Minneapolis is asking the state to waive a rule that has made North Side home-owners hit by tornado ineligible for aid.
Although the state offered $1 million in forgivable loans to north Minneapolis residents to repair their tornado-damaged homes, only five homeowners have qualified for the loans while nearly 500 homes remain unrepaired.
With winter approaching, the city is asking the Minnesota Housing Finance Agency to waive an eligibility requirement that is preventing low-income homeowners from getting the loans. City housing officials say more Quick Start loans could repair 33 to 50 additional homes.
Tom Streitz, director of housing and policy development for the city of Minneapolis, said he drafted a letter Friday to the agency.
It's not clear whether the state will change its rules. "We are going to take any request we receive from Minneapolis very seriously so that individuals can be served," said Michael Haley, assistant commissioner for single families with the housing agency.
Louis King, leader of the Northside Community Response Team, a group coordinating relief efforts, said if the Quick Start funds are not made available, families with children will be forced out of uninhabitable homes this winter and become homeless.
"I think it will be a travesty if we can't get the money," King said.
After the tornado, the Housing Finance Agency announced the availability of $1 million from its Quick Start fund, which comes from state appropriations and are "a resource of last resort" to individuals whose homes have been damaged through a natural disaster, Haley said.
To be eligible, applicants must first be rejected for a federal loan from the Small Business Administration. But some homeowners did not apply for SBA loans by the deadline, making them ineligible for Quick Start loans.
Streitz's letter asks the housing agency to waive the requirement that the homeowner applied for the SBA loan if their income was so low they would have been rejected anyway, said Cherie Shoquist, the city's foreclosure project coordinator.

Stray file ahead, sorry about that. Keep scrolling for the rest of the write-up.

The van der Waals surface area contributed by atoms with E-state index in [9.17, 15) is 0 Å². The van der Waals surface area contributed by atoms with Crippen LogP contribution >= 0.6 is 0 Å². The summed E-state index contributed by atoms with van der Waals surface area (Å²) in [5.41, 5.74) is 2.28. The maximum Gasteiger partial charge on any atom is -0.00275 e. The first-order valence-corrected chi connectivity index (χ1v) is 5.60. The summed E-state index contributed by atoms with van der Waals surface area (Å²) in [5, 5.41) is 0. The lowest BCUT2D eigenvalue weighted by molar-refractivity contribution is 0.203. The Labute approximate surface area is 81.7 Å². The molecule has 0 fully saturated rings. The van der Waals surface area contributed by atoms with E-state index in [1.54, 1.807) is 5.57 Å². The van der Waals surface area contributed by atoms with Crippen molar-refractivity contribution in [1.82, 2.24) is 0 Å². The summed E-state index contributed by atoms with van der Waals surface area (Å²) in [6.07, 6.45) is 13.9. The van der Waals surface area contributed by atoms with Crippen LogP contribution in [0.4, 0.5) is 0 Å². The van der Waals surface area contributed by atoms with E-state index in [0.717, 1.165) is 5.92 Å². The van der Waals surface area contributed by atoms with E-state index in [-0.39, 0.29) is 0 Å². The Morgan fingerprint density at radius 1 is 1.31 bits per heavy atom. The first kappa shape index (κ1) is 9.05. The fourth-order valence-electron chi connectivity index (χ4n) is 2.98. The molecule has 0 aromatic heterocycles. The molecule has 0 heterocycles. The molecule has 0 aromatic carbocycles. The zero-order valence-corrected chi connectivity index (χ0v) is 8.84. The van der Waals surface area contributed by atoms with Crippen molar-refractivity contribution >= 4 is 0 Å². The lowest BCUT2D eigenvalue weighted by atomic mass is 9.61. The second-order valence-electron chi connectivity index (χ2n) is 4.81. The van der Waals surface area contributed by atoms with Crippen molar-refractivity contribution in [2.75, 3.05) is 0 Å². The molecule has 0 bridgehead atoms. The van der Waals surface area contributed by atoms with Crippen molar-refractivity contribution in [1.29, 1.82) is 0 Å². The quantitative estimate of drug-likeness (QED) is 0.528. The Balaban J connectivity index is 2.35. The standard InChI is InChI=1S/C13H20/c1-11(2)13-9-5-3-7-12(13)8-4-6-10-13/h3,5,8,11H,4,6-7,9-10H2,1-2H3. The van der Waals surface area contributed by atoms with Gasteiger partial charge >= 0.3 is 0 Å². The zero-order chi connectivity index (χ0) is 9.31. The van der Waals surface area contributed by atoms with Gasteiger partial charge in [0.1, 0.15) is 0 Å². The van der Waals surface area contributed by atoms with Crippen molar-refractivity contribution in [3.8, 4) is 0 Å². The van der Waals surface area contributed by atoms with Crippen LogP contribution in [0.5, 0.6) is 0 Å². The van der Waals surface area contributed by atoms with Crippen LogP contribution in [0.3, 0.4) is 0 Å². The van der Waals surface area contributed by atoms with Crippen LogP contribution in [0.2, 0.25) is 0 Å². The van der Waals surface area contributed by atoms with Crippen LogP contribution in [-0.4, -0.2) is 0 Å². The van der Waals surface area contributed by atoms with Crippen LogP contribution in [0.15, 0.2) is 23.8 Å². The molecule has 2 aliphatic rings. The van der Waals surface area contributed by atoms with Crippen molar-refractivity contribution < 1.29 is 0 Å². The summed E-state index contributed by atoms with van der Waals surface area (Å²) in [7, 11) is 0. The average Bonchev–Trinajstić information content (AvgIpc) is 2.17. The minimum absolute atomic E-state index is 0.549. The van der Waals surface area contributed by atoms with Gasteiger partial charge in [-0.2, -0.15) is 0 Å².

Only $150,000 in Quick Start money has been paid out on five homes, Shoquist said.
The city is also applying for another $1 million in tornado aid from a separate fund of the housing agency. Haley said the agency board will consider it at its November meeting.
About 2,000 homes were damaged when the tornado roared through the North Side on May 22, says Thomas Deegan, the city's director of housing inspections. He said a visual survey by his staff in September found exterior damage to 492 properties, including 232 with tarps on their roofs, 37 with chimney damage, 217 owner-occupied properties with other damage, 61 rental properties with other damage and 182 that appeared to be vacant. Some buildings had damage in more than one category.
Some of the 492 homes are now being repaired or awaiting insurance payouts. Neighborhood groups have been given the 492 addresses and are going door to door to determine who may need assistance.
Deegan said he's hopeful repairs will be at least started on all occupied and damaged homes by Dec. 1. His staff plans to check on the remaining 182 buildings to determine those that are temporarily vacant and those that have been abandoned.
The state housing agency also requires homeowners seeking Quick Start loans to have property taxes and mortgages paid and up to date. So philanthropic groups are being asked to help homeowners with taxes and house payments unless the mortgage payments are too far behind, Shoquist said.
Billy Bisson, 43, whose home insurance was canceled a month before the tornado, is one of the handful of residents who got a Quick Start loan. He said he received $29,700 and was calling contractors Friday to get the work done on his home near the intersection of Dowling and Dupont avenues.
During the tornado, his house lost a quarter of its roofing shingles, most of his windows and his garage was lifted and slammed against a nearby building.
An information technology recruiter, Bisson said his income was so low he was rejected for an SBA loan.
He got a new homeowners insurance policy and successfully applied for Quick Start. "I feel fantastic," says Bisson. "It is going to allow me to repair my home."
Streitz said the letter to the state housing agency thanks it for the money it has so far given and also asks it to extend deadline for applying for Quick Start loans beyond Nov. 6. Haley said his agency has already indicated it is "very open" to the deadline extension.
Randy Furst 612-673-4224